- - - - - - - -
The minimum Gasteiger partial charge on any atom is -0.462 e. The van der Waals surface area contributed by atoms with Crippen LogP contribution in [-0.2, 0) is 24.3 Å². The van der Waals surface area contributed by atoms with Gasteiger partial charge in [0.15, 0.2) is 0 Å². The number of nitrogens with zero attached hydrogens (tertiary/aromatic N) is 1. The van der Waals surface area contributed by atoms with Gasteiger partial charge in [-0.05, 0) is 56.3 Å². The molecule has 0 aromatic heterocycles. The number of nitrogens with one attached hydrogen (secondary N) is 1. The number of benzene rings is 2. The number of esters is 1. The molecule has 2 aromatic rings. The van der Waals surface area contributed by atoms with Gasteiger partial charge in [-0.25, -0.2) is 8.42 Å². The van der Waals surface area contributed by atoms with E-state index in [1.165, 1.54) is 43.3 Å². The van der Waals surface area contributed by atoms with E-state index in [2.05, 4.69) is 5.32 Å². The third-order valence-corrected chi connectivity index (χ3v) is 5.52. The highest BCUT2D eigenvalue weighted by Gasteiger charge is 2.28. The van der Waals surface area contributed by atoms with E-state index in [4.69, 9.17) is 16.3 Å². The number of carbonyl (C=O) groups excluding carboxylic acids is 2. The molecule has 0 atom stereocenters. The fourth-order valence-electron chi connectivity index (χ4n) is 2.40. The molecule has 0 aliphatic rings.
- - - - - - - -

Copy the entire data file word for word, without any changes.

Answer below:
The minimum Gasteiger partial charge on any atom is -0.462 e. The van der Waals surface area contributed by atoms with Crippen LogP contribution in [-0.2, 0) is 24.3 Å². The van der Waals surface area contributed by atoms with Gasteiger partial charge in [0.15, 0.2) is 0 Å². The number of nitrogens with zero attached hydrogens (tertiary/aromatic N) is 1. The van der Waals surface area contributed by atoms with Gasteiger partial charge in [-0.05, 0) is 56.3 Å². The molecule has 0 aromatic heterocycles. The number of nitrogens with one attached hydrogen (secondary N) is 1. The number of benzene rings is 2. The number of esters is 1. The molecule has 2 aromatic rings. The van der Waals surface area contributed by atoms with Gasteiger partial charge in [-0.25, -0.2) is 8.42 Å². The van der Waals surface area contributed by atoms with E-state index in [1.165, 1.54) is 43.3 Å². The van der Waals surface area contributed by atoms with E-state index in [2.05, 4.69) is 5.32 Å². The third-order valence-corrected chi connectivity index (χ3v) is 5.52. The highest BCUT2D eigenvalue weighted by Gasteiger charge is 2.28. The van der Waals surface area contributed by atoms with E-state index in [4.69, 9.17) is 16.3 Å². The number of carbonyl (C=O) groups excluding carboxylic acids is 2. The molecule has 0 atom stereocenters. The fourth-order valence-electron chi connectivity index (χ4n) is 2.40. The molecule has 0 aliphatic rings.